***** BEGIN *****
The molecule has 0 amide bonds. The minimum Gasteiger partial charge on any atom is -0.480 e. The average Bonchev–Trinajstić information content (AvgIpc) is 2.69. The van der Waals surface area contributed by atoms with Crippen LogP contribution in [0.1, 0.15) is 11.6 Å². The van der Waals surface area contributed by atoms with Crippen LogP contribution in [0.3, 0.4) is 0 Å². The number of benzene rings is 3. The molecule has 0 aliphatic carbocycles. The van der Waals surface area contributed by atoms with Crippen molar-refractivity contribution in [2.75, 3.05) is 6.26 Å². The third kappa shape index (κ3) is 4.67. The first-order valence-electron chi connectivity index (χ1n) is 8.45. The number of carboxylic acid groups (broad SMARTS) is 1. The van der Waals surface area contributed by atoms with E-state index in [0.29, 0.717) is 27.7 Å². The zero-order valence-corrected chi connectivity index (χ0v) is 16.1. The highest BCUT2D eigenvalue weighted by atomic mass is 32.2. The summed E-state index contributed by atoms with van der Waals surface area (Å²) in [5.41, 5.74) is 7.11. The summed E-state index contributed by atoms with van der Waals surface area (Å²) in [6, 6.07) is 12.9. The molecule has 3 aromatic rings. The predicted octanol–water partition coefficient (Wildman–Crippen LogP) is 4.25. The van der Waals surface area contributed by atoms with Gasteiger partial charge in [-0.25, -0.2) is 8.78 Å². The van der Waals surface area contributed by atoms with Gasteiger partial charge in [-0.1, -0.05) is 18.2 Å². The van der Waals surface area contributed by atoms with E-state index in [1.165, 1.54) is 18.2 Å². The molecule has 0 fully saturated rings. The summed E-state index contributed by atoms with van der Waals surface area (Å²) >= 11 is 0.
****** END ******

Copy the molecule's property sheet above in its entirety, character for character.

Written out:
The molecule has 0 amide bonds. The minimum Gasteiger partial charge on any atom is -0.480 e. The average Bonchev–Trinajstić information content (AvgIpc) is 2.69. The van der Waals surface area contributed by atoms with Crippen LogP contribution in [0.1, 0.15) is 11.6 Å². The van der Waals surface area contributed by atoms with Crippen LogP contribution in [0.3, 0.4) is 0 Å². The number of benzene rings is 3. The molecule has 0 aliphatic carbocycles. The van der Waals surface area contributed by atoms with Crippen molar-refractivity contribution in [2.75, 3.05) is 6.26 Å². The third kappa shape index (κ3) is 4.67. The first-order valence-electron chi connectivity index (χ1n) is 8.45. The number of carboxylic acid groups (broad SMARTS) is 1. The van der Waals surface area contributed by atoms with E-state index in [0.29, 0.717) is 27.7 Å². The zero-order valence-corrected chi connectivity index (χ0v) is 16.1. The highest BCUT2D eigenvalue weighted by atomic mass is 32.2. The summed E-state index contributed by atoms with van der Waals surface area (Å²) in [5.41, 5.74) is 7.11. The summed E-state index contributed by atoms with van der Waals surface area (Å²) in [6, 6.07) is 12.9. The molecule has 3 aromatic rings. The predicted octanol–water partition coefficient (Wildman–Crippen LogP) is 4.25. The van der Waals surface area contributed by atoms with Gasteiger partial charge in [-0.25, -0.2) is 8.78 Å². The van der Waals surface area contributed by atoms with Gasteiger partial charge in [-0.1, -0.05) is 18.2 Å². The van der Waals surface area contributed by atoms with E-state index in [1.165, 1.54) is 18.2 Å². The molecule has 0 fully saturated rings. The summed E-state index contributed by atoms with van der Waals surface area (Å²) >= 11 is 0.